Sample Term Papers

Symbolism in Chronicles of Narnia

The Chronicles of Narnia

Chronicles of Narnia by the Northern Ireland writer CS Lewis is one of the most popular series of children’s books in the world. Sold in over 95 million copies and translated into over 40 languages. The series is divided into seven books, including the best-known “The Lion, the Witch, and the Wardrobe,” and “Prince Caspian” and “Sailing the board of the Dawn Treader”. These three books have their own television and film adaptations, which have nowadays become more popular.

Symbolism in Chronicles of Narnia

The first published book of the series is “The Lion, the Witch, and the Wardrobe,” released in 1950, but the author said that the book should not be read in the order they were posted, but chronologically, by actions that represent and I recommend reading the order. So it is recommended that you first read the book “Wizard’s nephew,” released in 1955. This book talks about the creation of Narnia, which was the figure of a lion Aslan summoned to life, and that no further action takes place during the first year of Narnia. After this book is recommended reading the book “The Lion, The Witch in the Wardrobe”, in which the action takes place in 1000.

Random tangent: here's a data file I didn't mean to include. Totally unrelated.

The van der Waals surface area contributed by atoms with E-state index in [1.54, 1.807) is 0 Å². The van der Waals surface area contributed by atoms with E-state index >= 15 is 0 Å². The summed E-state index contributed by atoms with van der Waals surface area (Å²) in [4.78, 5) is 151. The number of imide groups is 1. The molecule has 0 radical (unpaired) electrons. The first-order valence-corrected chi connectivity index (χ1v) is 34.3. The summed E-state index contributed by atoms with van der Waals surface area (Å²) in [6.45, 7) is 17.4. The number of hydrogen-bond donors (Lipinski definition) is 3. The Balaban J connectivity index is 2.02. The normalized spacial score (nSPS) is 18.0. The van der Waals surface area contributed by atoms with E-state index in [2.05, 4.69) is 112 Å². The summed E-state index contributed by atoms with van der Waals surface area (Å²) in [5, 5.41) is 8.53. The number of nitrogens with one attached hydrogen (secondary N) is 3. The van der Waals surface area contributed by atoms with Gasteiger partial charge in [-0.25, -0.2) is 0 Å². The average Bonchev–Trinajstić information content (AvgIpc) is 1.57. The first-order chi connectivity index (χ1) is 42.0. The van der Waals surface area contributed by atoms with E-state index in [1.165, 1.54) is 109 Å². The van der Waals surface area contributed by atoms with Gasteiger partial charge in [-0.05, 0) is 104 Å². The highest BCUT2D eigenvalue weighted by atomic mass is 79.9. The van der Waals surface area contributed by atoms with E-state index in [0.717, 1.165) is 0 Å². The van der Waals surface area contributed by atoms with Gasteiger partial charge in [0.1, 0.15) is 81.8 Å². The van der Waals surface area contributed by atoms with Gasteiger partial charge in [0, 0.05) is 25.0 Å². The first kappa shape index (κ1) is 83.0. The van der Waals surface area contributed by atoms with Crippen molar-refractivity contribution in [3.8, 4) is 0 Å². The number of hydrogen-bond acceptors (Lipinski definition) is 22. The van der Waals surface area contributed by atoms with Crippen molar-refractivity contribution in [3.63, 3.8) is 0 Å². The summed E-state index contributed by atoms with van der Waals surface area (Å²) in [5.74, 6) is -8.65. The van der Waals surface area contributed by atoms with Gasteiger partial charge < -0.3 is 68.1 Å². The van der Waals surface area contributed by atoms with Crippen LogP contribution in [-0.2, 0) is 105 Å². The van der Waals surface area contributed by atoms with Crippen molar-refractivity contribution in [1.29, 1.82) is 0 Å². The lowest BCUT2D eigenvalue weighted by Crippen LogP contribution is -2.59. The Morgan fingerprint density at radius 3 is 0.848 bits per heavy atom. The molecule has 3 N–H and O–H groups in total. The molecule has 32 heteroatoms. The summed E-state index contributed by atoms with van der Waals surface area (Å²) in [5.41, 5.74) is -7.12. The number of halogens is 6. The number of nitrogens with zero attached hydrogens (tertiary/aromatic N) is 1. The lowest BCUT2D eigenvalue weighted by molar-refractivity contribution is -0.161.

Narnia year. The story is about two brothers and two sisters who accidentally ended up in Narnia and freed from eternal winter by the evil White threw her witch. These are managed with the help of the famous Aslan, who is in this part of the series and died, but, very symbolic, and rose, and as the spirit of helping the main characters in other books.

The character that appears in all the books of Narnia Chronicles is a figure of a lion Aslan. It is an obvious symbol of Jesus Christ, who sacrifices himself for his people, tormented and crucified, and then his spirit is raised and stronger than it was during life, if necessary, appears their “followers” and helps them conquer evil. The obvious symbolism is just one of the many Christian appearing in books. Religious motives notice, for example, in the book “Prince Caspian”, which in itself contains some of the clear symbolism of eternal life.